MADISON, Wis. - Kelly and Patrick McGrath have always wanted that picture-perfect family - a dream made difficult by the fact the couple couldn't conceive naturally.
"We had talked about wanting kids for a long time," Kelly says. "My husband always wanted a baseball team and so did I. I wanted a lot of kids."
Doctors had previously told the couple they had a less than 1 percent chance of getting pregnant, though they tried countless surgeries and other procedures to defy the odds. None of them ultimately worked.
"We definitely felt like there was a hole in our lives," Kelly says.
The McGraths made the decision to visit UW Health Generations, a fertility clinic, to research other options. It's there that the couple learned about the single embryo transfer process.
The process is similar to its more common counterpart, multiple embryo transfers - but less dangerous than that procedure, which often results in twins, triplets or even quadruplets.
"We get multiple eggs from a woman, we fertilize all those eggs and create many embryos, then what we do is grow them in a lab and select the very best ones for transfers," says Dr. Jeff Jones, lab director at UW Health Generations.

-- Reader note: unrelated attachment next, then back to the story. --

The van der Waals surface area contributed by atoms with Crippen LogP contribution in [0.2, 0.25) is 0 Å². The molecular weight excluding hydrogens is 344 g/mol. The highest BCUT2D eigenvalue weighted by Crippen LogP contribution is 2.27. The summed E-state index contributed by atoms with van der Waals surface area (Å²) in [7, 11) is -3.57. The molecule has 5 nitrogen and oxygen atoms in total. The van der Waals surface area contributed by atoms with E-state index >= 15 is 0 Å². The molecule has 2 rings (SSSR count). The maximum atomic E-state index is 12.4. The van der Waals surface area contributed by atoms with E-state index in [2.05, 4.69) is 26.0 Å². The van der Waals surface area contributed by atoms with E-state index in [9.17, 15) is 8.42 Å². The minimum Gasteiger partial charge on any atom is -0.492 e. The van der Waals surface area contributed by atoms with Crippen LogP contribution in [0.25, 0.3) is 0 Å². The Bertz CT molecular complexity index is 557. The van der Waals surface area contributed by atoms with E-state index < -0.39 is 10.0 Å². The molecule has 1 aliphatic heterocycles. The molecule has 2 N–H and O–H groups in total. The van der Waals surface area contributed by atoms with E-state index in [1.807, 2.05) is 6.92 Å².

Essentially, that means the McGraths - and other families - can use just one embryo at a time to get pregnant, while freezing other viable embryos for use in the future.
The process worked for Kelly - out of 19 eggs harvested, four were fertilized into embryos. After years of failing methods, Kelly became pregnant with her firstborn, Ashley.
"She was a true miracle baby," Kelly says.
The couple that could never get pregnant found themselves with a wall of baby pictures - and that wall kept growing, thanks to her three other frozen embryos. Two years after Ashley was born, along came Sean.
And the McGraths can still add on, up to two more children with the embryos stored at Generations - which they plan to do.
"Patrick told me the other day he wants one more," laughs Kelly.
Their story is a reminder to parents still trying that there's always hope to fulfill that big picture dream.
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